Wallace Matthews: I agree Pineda could be a VIY -- Very Important Yankee -- this year, but I'm going with Jacoby Ellsbury, for several reasons.

The most important one is that you can never be sure how many games he will play. Last year, he played 134. The year before that, 74. The year before that, 158. The year before that, 18. You get the picture. And already he has missed most of spring training with an injury he has described as "basically nothing."

But if he's in the lineup on a regular basis, I believe he will transform the Yankees' offense. Think of him as a Brett Gardner with power, especially in lefty-friendly Yankee Stadium, and no reluctance to steal bases. With him at the top of the order and Gardner presumably batting ninth, once the lineup turns over you essentially have two speedy leadoff hitters in a row to contend with. That should translate to a lot of baserunners and, assuming the rest of them do their jobs, a lot of runs.

That should add a dimension to the Yankees' offense that was missing last season. That is, of course, if Ellsbury remains healthy enough to stay on the field. That is the great unknown this season, hence the X.

Question 6: Can the Yanks replace A-Rod?

March, 26, 2014
Mar 26
2:00
PM ET
Alex RodriguezJared Wickerham/Getty ImagesYou may not miss Alex Rodriguez, but the Bronx Bombers might.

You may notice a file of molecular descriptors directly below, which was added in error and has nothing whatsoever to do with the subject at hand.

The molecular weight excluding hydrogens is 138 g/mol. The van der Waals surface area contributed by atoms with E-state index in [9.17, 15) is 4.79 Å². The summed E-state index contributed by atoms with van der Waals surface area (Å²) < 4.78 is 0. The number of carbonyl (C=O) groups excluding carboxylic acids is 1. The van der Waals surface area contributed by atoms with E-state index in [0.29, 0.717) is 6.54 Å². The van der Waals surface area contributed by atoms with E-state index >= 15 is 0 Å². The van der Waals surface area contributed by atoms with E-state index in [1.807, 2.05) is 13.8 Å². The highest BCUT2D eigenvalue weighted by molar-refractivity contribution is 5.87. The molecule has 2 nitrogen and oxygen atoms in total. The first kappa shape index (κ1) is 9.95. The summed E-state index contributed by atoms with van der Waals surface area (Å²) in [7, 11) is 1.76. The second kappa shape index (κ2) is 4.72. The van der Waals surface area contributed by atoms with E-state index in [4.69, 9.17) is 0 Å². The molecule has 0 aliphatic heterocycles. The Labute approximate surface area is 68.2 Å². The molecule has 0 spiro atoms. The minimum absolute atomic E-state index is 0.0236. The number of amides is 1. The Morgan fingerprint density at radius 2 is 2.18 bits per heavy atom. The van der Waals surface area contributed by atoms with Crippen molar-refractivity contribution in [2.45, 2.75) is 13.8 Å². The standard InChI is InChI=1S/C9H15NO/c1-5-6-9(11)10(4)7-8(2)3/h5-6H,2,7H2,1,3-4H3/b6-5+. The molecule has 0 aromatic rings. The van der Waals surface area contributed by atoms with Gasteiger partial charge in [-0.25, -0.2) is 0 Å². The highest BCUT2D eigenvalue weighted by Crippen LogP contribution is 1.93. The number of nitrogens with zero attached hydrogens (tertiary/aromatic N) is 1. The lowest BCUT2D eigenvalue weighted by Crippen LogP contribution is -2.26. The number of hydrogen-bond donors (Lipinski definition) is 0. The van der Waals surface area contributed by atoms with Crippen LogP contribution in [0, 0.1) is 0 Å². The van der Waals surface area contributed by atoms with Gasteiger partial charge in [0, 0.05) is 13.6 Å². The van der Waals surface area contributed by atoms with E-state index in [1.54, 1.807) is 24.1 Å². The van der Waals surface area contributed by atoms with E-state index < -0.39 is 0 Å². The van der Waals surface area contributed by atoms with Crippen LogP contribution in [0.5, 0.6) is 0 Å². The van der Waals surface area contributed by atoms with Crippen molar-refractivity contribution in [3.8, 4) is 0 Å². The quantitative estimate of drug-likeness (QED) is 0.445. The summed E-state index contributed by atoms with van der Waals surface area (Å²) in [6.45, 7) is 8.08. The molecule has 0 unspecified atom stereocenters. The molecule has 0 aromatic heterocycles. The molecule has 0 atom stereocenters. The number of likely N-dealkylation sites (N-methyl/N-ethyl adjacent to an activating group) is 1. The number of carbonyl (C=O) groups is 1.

As we count down to Opening Day, Wallace Matthews and Andrew Marchand will answer 14 for '14 -- the top 14 questions facing the 2014 New York Yankees. The series will run until the eve of the first pitch between the Yankees and Astros on Tuesday, April 1, and will end with both Matthews and Marchand making their predictions for the season.

Question: How much production will the Yankees receive from Kelly Johnson, etc.?

Andrew Marchand: The Yankees believe Johnson's lefty stroke is perfectly suited for Yankee Stadium. Johnson has been a 20-plus home run guy twice, most recently in 2011.

SportsNation

Will the Yankees be able to replace A-Rod's production at third base?

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    56%
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    44%

Discuss (Total votes: 2,554)

If he is healthy and some of the fly ball outs in other ballparks turn into long balls in the Bronx, then Johnson may be able to hit 25-plus homers. In 2013, he had 16 in 418 at-bats. So to think he could be a 25-homer guy in 2014 seems pretty reasonable.

Johnson is a .253 career hitter. If he can stay healthy, a .253 season with 25 homers and 75 RBIs seems possible. His defense is not expected to be great, considering he never played third base in the majors before his 16 games in 2013 for the Rays. But really, the man whose name shall not be spoken will turn 39 and has been injury-prone in recent years.